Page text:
It appears due to new federal laws, children who opt out of year-end standardized test will be counted as 0’s when scores are averaged for the district. Because Park City has a high opt-out rate on tests like SAGE, this would mean our district’s average scores would drop for standardized tests.
Do you care?
Do you need our high school to be ranked #1… or even #25?
Question 1: In 2016 what was Park City high School’s ranking of best high schools in Utah per US News and World Reports?
Question 2: in 2017 what was Park City High School’s ranking?
Question 3: In late 2018 what was Park City High Schools ranking?
Answer 1: Not in the top 25
Answer 2: 1st in Utah
Answer 3: Not in the top 25
Wow, what a difference a year makes. One year the schools are crappy, the next year they are the best, and then they return to crap. Do you believe that?
No, we have good schools. Over 93% of kids graduate. 65% of kids take AP exams. 76% of exams are passed. As is typically the case in Park City, we are fine. Our kids have opportunities. They are surrounded by competent teachers. We have good leaders. It is likely your kids will get a better high school education that you did.
So, please don’t let a Park Record article shame you into forcing your kids to sit for a standardized test. You know more about your kids than anyone.
Maybe a year end test is good for your kid. GREAT. Maybe it’s not. GREAT. Only you and your kids know.
Final quick quiz…
Question: What’s the top school in Utah right now?
Answer: Why do you care?
Would you let your kid play on a pile of tires?
Would you let your child go to birthday parties on a pile of tires?
Would you let your kid compete in soccer on a pile of tires?
No. No. AND probably No.
Yet, Basin Rec is preparing to install another turf field made from recycled tires. KPCW is reporting that Basin Rec will be replacing the field house turf on Wednesday, July 25th. It will be replacing it with the same substance it has previously used, an “infill of rubber.”
We first talked about the danger of these fields in 2014. If you’ve been to one of Basin Rec’s fields, you’ll often see the “rubber dots” that fly up. You’ll often see rubber stuck to your toddler’s socks. You’ll often find rubber pieces in your kid’s hair. You’ll often notice your kid’s hands and feet are stained in black.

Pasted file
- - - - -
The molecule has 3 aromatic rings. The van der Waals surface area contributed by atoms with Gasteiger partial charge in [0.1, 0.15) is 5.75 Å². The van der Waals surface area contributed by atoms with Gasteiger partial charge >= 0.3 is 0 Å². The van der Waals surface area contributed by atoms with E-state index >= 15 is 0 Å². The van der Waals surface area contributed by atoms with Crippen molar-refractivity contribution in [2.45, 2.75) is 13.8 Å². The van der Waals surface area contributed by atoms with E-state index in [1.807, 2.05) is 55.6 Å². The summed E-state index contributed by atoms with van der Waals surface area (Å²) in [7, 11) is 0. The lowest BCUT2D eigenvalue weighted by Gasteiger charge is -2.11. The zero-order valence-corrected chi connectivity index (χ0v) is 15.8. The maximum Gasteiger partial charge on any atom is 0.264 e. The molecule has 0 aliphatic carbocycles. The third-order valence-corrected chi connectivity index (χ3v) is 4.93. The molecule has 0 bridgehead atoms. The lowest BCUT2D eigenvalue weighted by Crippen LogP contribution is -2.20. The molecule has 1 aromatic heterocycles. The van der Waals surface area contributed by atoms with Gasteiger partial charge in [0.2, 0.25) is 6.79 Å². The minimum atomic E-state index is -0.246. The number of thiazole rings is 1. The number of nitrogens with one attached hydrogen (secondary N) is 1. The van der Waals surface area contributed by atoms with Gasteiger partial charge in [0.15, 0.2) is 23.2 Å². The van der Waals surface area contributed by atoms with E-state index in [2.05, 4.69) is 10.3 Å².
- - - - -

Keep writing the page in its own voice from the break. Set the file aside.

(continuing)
That rubber is ground up tires. There are 27 chemicals of concern in crumb rubber (as they call it) and 11 of which are carcinogenic. Those tires contain mercury, arsenic, cadmium, chromium, and lead.
The question that many have is whether these tire “bits” are cancerous. The issue came to light when Amy Griffin, an assistant head coach of women’s soccer at the University of Washington, began to notice that some of her current and former players, especially goalkeepers, had been diagnosed with cancer. According to CNN, “when the list began drawing attention, the Washington State Department of Health and researchers at the University of Washington School of Public Health reached out to conduct an investigation into whether the cancer rate seen in Griffin’s list was unusual. The study, published last week, concluded it was not, and recommended that ‘people who enjoy soccer continue to play irrespective of the type of field surface.'”
However, according to CNN “the study wasn’t designed to identify whether exposure to tire crumbs caused cancer among some of the players. Rather, the investigation was to determine whether the cancer diagnoses were higher than would be expected and then qualify as a cluster.”
So, on one side we have the Washington State Department of Health who says that the cancer rates were not higher than expected. On the other side, we have a soccer coach who noticed that a lot of goalies who played on artificial turf were getting blood cancers. Neither opinion is conclusive on whether paying on a field of ground up tires is safe.